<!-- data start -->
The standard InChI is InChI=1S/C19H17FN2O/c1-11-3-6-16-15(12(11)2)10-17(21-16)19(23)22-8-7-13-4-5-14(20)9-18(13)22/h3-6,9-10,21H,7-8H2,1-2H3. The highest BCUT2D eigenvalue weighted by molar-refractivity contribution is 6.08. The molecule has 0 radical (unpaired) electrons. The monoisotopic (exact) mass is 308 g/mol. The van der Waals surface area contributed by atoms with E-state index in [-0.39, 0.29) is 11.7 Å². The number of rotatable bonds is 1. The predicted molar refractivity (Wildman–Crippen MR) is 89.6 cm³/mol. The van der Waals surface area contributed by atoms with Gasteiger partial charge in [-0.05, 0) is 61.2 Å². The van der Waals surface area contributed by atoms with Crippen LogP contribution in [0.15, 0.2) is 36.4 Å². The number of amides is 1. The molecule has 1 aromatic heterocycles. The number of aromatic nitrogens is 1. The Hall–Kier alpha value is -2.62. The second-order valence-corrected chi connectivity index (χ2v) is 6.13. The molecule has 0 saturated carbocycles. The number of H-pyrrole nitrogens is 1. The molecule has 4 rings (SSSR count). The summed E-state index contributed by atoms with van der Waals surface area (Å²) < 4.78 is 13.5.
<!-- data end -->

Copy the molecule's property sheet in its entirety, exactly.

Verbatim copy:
The standard InChI is InChI=1S/C19H17FN2O/c1-11-3-6-16-15(12(11)2)10-17(21-16)19(23)22-8-7-13-4-5-14(20)9-18(13)22/h3-6,9-10,21H,7-8H2,1-2H3. The highest BCUT2D eigenvalue weighted by molar-refractivity contribution is 6.08. The molecule has 0 radical (unpaired) electrons. The monoisotopic (exact) mass is 308 g/mol. The van der Waals surface area contributed by atoms with E-state index in [-0.39, 0.29) is 11.7 Å². The number of rotatable bonds is 1. The predicted molar refractivity (Wildman–Crippen MR) is 89.6 cm³/mol. The van der Waals surface area contributed by atoms with Gasteiger partial charge in [-0.05, 0) is 61.2 Å². The van der Waals surface area contributed by atoms with Crippen LogP contribution in [0.15, 0.2) is 36.4 Å². The number of amides is 1. The molecule has 1 aromatic heterocycles. The number of aromatic nitrogens is 1. The Hall–Kier alpha value is -2.62. The second-order valence-corrected chi connectivity index (χ2v) is 6.13. The molecule has 0 saturated carbocycles. The number of H-pyrrole nitrogens is 1. The molecule has 4 rings (SSSR count). The summed E-state index contributed by atoms with van der Waals surface area (Å²) < 4.78 is 13.5.